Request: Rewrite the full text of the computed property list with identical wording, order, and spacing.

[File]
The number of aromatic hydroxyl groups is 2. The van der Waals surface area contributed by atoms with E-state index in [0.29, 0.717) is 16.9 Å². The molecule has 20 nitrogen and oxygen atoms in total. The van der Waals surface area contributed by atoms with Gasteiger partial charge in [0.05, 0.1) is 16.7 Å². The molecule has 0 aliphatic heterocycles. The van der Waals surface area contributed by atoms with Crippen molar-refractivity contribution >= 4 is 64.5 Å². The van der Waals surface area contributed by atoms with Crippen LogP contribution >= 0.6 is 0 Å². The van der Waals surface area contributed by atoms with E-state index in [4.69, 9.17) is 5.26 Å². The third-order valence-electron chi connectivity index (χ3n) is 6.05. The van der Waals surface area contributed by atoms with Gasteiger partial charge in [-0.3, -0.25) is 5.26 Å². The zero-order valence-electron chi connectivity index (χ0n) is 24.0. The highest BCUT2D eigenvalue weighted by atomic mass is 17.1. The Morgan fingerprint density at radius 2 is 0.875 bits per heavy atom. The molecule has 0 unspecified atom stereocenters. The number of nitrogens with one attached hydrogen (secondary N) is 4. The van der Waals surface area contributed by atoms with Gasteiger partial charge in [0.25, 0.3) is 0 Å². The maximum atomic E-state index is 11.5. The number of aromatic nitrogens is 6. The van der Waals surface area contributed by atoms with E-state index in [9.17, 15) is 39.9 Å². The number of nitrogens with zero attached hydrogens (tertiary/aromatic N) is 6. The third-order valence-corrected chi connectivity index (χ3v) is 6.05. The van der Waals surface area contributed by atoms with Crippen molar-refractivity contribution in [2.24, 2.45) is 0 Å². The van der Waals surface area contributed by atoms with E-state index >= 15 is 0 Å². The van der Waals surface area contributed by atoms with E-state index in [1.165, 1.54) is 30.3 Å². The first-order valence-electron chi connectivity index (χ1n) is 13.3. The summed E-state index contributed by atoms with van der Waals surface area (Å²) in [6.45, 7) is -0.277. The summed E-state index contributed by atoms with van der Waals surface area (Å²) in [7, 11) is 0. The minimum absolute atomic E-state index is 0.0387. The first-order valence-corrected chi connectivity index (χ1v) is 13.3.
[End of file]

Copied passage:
The number of aromatic hydroxyl groups is 2. The van der Waals surface area contributed by atoms with E-state index in [0.29, 0.717) is 16.9 Å². The molecule has 20 nitrogen and oxygen atoms in total. The van der Waals surface area contributed by atoms with Gasteiger partial charge in [0.05, 0.1) is 16.7 Å². The molecule has 0 aliphatic heterocycles. The van der Waals surface area contributed by atoms with Crippen molar-refractivity contribution >= 4 is 64.5 Å². The van der Waals surface area contributed by atoms with Crippen LogP contribution >= 0.6 is 0 Å². The van der Waals surface area contributed by atoms with E-state index in [4.69, 9.17) is 5.26 Å². The third-order valence-electron chi connectivity index (χ3n) is 6.05. The van der Waals surface area contributed by atoms with Gasteiger partial charge in [-0.3, -0.25) is 5.26 Å². The zero-order valence-electron chi connectivity index (χ0n) is 24.0. The highest BCUT2D eigenvalue weighted by atomic mass is 17.1. The Morgan fingerprint density at radius 2 is 0.875 bits per heavy atom. The molecule has 0 unspecified atom stereocenters. The number of nitrogens with one attached hydrogen (secondary N) is 4. The van der Waals surface area contributed by atoms with Gasteiger partial charge in [0.25, 0.3) is 0 Å². The maximum atomic E-state index is 11.5. The number of aromatic nitrogens is 6. The van der Waals surface area contributed by atoms with E-state index in [9.17, 15) is 39.9 Å². The number of nitrogens with zero attached hydrogens (tertiary/aromatic N) is 6. The third-order valence-corrected chi connectivity index (χ3v) is 6.05. The van der Waals surface area contributed by atoms with Crippen molar-refractivity contribution in [2.24, 2.45) is 0 Å². The van der Waals surface area contributed by atoms with E-state index >= 15 is 0 Å². The van der Waals surface area contributed by atoms with E-state index in [1.165, 1.54) is 30.3 Å². The first-order valence-electron chi connectivity index (χ1n) is 13.3. The summed E-state index contributed by atoms with van der Waals surface area (Å²) in [6.45, 7) is -0.277. The summed E-state index contributed by atoms with van der Waals surface area (Å²) in [7, 11) is 0. The minimum absolute atomic E-state index is 0.0387. The first-order valence-corrected chi connectivity index (χ1v) is 13.3.